Friday Pearls

Friday Pearls

Junk Food: Shrinking Brains & Excess Weight

Friday, December 11, 2015

An article recently published in BMC Medicine, the flagship medical journal of the BMC series, reported that older individuals who eat an unhealthy Western diet have smaller brains, which is further proof that junk food has a terrible impact on health and our ever-growing health care costs, yet our government does little to control subsidized agriculture and the high-calorie, nutrient-lacking foods on the supermarket shelf. According to government data, more  than two-thirds (69 percent) of U.S. adults are now overweight or obese.

Age Management: Nutrient Intake & Telomeres

Friday, December 04, 2015

A study funded by the National Institutes of Health (NIH) and published in the American Journal of Clinical Nutrition suggested that the use of multivitamins may support the slowing down of biological aging in women. Would it be reasonable to suspect that multivitamins might support a similar process in men? [admin]A cross-sectional analysis, based on multivitamin use and dietary nu...

Gratitude Creates Better Health

Friday, November 27, 2015

A recent Healthline article reported that studies suggest people who regularly practice giving thanks are happier and healthier. "What if there was a solution to stress so simple that it involved nothing more than feeling thankful for the good things in your life? In fact, there is. That solution is called gratitude.

Science Supporting Carotenoid-based Interventions

Friday, November 20, 2015

A brilliant new 60-page paper guaranteed to hold the attention of anyone interested in the vast amount of science that supports xanthophyll carotenoids and macula health just become available online for download from the prestigious journal, Progress in Retinal and Eye Research.

Omega-3 Sustainability Thoughts

Friday, November 13, 2015

Ask any fish where they get their omega-3s. They will tell you that they metabolize omega-3 fatty acids from the algae they consume. The good news is that algae-based omega-3 EPA and DHA are now directly obtainable without the fish middleman and without further endangering delicate marine ecosystems.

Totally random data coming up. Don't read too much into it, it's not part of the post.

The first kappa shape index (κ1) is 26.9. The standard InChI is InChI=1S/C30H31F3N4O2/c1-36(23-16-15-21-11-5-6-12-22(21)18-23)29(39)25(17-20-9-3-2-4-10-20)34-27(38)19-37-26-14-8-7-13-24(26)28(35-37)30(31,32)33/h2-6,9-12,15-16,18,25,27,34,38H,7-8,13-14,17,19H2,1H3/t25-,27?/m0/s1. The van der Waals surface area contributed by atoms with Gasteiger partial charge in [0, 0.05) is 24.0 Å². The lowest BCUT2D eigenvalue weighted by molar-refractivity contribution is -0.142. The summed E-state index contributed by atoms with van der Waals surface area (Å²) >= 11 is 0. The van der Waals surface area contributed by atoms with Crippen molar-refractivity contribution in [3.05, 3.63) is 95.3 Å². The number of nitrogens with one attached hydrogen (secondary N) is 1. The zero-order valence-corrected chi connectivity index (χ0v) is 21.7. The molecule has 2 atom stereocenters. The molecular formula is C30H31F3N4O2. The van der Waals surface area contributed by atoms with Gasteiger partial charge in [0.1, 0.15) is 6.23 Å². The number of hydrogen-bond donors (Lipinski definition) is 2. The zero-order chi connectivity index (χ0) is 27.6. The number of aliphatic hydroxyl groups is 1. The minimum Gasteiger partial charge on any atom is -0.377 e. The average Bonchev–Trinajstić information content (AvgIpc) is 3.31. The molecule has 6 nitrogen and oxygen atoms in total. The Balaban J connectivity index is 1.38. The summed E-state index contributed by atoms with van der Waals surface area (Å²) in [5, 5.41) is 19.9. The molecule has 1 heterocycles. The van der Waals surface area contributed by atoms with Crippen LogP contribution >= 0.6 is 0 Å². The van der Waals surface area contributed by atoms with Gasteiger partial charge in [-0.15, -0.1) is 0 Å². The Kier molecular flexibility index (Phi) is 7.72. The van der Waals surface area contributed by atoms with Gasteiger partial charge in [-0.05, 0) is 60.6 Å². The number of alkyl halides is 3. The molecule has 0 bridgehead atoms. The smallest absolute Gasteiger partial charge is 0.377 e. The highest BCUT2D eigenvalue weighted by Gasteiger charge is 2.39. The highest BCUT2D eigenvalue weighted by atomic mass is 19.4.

Harvard School of Public Health & Lifestyle Medicine

Friday, November 06, 2015

Cutting-edge work on molecular mechanisms involved in the cellular response to oxidative stress was the focus of last week’s Harvard School of Public Health Annual Symposium. David Hunter, the acting dean suggested that the focus reflected the scho...

Food Sustainability & Politics

Friday, October 30, 2015

The October 9, 2015, issue of Science, the prestigious journal of the American Association of the Advancement of Science, reported that, for the first time, a February 2015 decision by the US Dietary Guidelines Advisory Committee recommended that food system sustainability become an integral part of Dietary Guidelines for Americans (DGAs).

Dietary Supplement-Related Emergency Department Visits

Friday, October 23, 2015

Today’s Friday Pearl addresses a media-sensationalized study published last week in the New England Journal of Medicine. The study looked at dietary-supplement adverse events recorded by 63 hospital emergency departments over a ten-year period between 2004 and 2013. It was conducted by a team from the Centers for Disease Control and Prevention and the FDA, who also reported in the study that more than half of the US population uses dietary supplements.

The Antioxidant Value of Grape Seed Extract

Friday, October 16, 2015

Grape seed extract is a powerful antioxidant and anti-inflammatory member of the specific flavonoid group called proanthocyanidins. While grape seed extract demonstrates specific benefits of its own, its primary contribution to an antioxidant compound would have to be its ability to support other antioxidants, thereby enhancing their potential.

Carotenoids & JAMA Ophthalmology

Friday, October 09, 2015

A prospective study announcement was released yesterday morning (October 8, 2015) by JAMA Ophthalmology titled “Higher intake of bioavailable lutein and zeaxanthin is associated with a long-term reduced risk of advanced AMD.”

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